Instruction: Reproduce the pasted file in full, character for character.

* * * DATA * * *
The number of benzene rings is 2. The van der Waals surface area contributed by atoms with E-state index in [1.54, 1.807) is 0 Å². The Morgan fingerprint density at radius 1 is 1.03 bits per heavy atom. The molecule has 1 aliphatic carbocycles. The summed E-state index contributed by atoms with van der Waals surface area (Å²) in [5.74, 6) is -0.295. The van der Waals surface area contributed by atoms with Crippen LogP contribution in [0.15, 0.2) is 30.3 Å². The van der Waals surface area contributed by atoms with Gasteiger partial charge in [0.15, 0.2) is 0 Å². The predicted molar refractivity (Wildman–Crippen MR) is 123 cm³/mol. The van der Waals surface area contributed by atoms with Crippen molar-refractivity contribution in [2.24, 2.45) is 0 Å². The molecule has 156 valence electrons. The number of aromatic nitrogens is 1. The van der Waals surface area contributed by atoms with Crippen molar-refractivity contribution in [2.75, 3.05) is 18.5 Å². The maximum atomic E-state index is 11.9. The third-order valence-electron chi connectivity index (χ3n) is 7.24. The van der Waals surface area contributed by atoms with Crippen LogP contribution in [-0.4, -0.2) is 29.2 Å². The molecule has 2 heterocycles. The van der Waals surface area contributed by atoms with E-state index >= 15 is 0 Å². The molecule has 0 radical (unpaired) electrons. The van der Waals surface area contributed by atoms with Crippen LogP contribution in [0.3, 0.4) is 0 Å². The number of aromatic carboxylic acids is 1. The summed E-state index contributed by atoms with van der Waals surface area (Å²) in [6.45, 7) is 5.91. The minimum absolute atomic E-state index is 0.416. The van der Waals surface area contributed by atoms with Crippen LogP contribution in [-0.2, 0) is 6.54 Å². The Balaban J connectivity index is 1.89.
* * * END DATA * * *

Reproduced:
The number of benzene rings is 2. The van der Waals surface area contributed by atoms with E-state index in [1.54, 1.807) is 0 Å². The Morgan fingerprint density at radius 1 is 1.03 bits per heavy atom. The molecule has 1 aliphatic carbocycles. The summed E-state index contributed by atoms with van der Waals surface area (Å²) in [5.74, 6) is -0.295. The van der Waals surface area contributed by atoms with Crippen LogP contribution in [0.15, 0.2) is 30.3 Å². The van der Waals surface area contributed by atoms with Gasteiger partial charge in [0.15, 0.2) is 0 Å². The predicted molar refractivity (Wildman–Crippen MR) is 123 cm³/mol. The van der Waals surface area contributed by atoms with Crippen molar-refractivity contribution in [2.24, 2.45) is 0 Å². The molecule has 156 valence electrons. The number of aromatic nitrogens is 1. The van der Waals surface area contributed by atoms with Crippen molar-refractivity contribution in [2.75, 3.05) is 18.5 Å². The maximum atomic E-state index is 11.9. The third-order valence-electron chi connectivity index (χ3n) is 7.24. The van der Waals surface area contributed by atoms with Crippen LogP contribution in [-0.4, -0.2) is 29.2 Å². The molecule has 2 heterocycles. The van der Waals surface area contributed by atoms with E-state index >= 15 is 0 Å². The molecule has 0 radical (unpaired) electrons. The van der Waals surface area contributed by atoms with Crippen LogP contribution in [0.3, 0.4) is 0 Å². The number of aromatic carboxylic acids is 1. The summed E-state index contributed by atoms with van der Waals surface area (Å²) in [6.45, 7) is 5.91. The minimum absolute atomic E-state index is 0.416. The van der Waals surface area contributed by atoms with Crippen LogP contribution in [-0.2, 0) is 6.54 Å². The Balaban J connectivity index is 1.89.